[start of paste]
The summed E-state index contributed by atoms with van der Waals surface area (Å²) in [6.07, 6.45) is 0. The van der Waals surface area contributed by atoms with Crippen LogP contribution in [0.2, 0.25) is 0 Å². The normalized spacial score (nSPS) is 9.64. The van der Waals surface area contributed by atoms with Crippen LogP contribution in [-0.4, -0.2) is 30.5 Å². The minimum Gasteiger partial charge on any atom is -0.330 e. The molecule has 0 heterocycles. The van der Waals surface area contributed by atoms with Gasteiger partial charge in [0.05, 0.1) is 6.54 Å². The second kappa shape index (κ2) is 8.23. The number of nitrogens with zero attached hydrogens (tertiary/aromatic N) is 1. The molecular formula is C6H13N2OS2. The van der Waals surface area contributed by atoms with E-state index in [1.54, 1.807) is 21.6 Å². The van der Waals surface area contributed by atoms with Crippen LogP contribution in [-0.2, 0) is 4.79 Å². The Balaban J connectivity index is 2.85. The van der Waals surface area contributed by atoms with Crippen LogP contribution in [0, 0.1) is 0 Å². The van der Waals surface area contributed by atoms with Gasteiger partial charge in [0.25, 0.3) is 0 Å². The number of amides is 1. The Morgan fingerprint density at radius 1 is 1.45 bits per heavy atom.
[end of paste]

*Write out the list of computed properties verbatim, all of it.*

The summed E-state index contributed by atoms with van der Waals surface area (Å²) in [6.07, 6.45) is 0. The van der Waals surface area contributed by atoms with Crippen LogP contribution in [0.2, 0.25) is 0 Å². The normalized spacial score (nSPS) is 9.64. The van der Waals surface area contributed by atoms with Crippen LogP contribution in [-0.4, -0.2) is 30.5 Å². The minimum Gasteiger partial charge on any atom is -0.330 e. The molecule has 0 heterocycles. The van der Waals surface area contributed by atoms with Gasteiger partial charge in [0.05, 0.1) is 6.54 Å². The second kappa shape index (κ2) is 8.23. The number of nitrogens with zero attached hydrogens (tertiary/aromatic N) is 1. The molecular formula is C6H13N2OS2. The van der Waals surface area contributed by atoms with E-state index in [1.54, 1.807) is 21.6 Å². The van der Waals surface area contributed by atoms with Crippen LogP contribution in [-0.2, 0) is 4.79 Å². The Balaban J connectivity index is 2.85. The van der Waals surface area contributed by atoms with Crippen LogP contribution in [0, 0.1) is 0 Å². The van der Waals surface area contributed by atoms with Gasteiger partial charge in [0.25, 0.3) is 0 Å². The number of amides is 1. The Morgan fingerprint density at radius 1 is 1.45 bits per heavy atom.